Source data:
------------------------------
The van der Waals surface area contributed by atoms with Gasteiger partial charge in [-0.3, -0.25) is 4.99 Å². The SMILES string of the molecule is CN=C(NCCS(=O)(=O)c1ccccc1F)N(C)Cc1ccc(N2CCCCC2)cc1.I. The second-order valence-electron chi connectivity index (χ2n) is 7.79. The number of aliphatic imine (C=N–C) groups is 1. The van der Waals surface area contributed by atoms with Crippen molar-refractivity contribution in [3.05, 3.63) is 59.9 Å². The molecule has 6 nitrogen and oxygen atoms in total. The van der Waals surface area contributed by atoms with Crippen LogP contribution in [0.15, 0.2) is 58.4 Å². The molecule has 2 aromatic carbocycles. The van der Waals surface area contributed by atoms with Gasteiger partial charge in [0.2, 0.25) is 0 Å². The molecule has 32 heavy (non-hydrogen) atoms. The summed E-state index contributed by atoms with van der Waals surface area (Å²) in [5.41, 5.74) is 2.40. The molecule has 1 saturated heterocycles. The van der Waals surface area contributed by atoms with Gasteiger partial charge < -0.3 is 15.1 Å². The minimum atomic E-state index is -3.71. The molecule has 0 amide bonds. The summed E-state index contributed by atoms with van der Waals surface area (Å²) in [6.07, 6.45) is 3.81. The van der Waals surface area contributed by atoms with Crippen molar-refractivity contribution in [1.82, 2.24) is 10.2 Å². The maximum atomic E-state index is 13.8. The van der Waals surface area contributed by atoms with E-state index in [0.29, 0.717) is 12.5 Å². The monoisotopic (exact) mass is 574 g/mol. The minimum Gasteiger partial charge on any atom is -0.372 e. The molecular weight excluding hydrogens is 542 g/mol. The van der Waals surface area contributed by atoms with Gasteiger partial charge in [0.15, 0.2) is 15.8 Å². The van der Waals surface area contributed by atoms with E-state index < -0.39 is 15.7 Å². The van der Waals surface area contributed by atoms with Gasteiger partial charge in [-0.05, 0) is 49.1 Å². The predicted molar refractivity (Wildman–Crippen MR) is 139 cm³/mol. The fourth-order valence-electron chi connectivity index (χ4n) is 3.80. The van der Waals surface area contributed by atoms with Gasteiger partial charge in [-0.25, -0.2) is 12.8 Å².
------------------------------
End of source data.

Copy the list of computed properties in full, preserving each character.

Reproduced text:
The van der Waals surface area contributed by atoms with Gasteiger partial charge in [-0.3, -0.25) is 4.99 Å². The SMILES string of the molecule is CN=C(NCCS(=O)(=O)c1ccccc1F)N(C)Cc1ccc(N2CCCCC2)cc1.I. The second-order valence-electron chi connectivity index (χ2n) is 7.79. The number of aliphatic imine (C=N–C) groups is 1. The van der Waals surface area contributed by atoms with Crippen molar-refractivity contribution in [3.05, 3.63) is 59.9 Å². The molecule has 6 nitrogen and oxygen atoms in total. The van der Waals surface area contributed by atoms with Crippen LogP contribution in [0.15, 0.2) is 58.4 Å². The molecule has 2 aromatic carbocycles. The van der Waals surface area contributed by atoms with Gasteiger partial charge in [0.2, 0.25) is 0 Å². The molecule has 32 heavy (non-hydrogen) atoms. The summed E-state index contributed by atoms with van der Waals surface area (Å²) in [5.41, 5.74) is 2.40. The molecule has 1 saturated heterocycles. The van der Waals surface area contributed by atoms with Gasteiger partial charge < -0.3 is 15.1 Å². The minimum atomic E-state index is -3.71. The molecule has 0 amide bonds. The summed E-state index contributed by atoms with van der Waals surface area (Å²) in [6.07, 6.45) is 3.81. The van der Waals surface area contributed by atoms with Crippen molar-refractivity contribution in [1.82, 2.24) is 10.2 Å². The maximum atomic E-state index is 13.8. The van der Waals surface area contributed by atoms with E-state index in [0.29, 0.717) is 12.5 Å². The monoisotopic (exact) mass is 574 g/mol. The minimum Gasteiger partial charge on any atom is -0.372 e. The molecular weight excluding hydrogens is 542 g/mol. The van der Waals surface area contributed by atoms with Gasteiger partial charge in [0.15, 0.2) is 15.8 Å². The van der Waals surface area contributed by atoms with E-state index < -0.39 is 15.7 Å². The van der Waals surface area contributed by atoms with Gasteiger partial charge in [-0.05, 0) is 49.1 Å². The predicted molar refractivity (Wildman–Crippen MR) is 139 cm³/mol. The fourth-order valence-electron chi connectivity index (χ4n) is 3.80. The van der Waals surface area contributed by atoms with Gasteiger partial charge in [-0.25, -0.2) is 12.8 Å².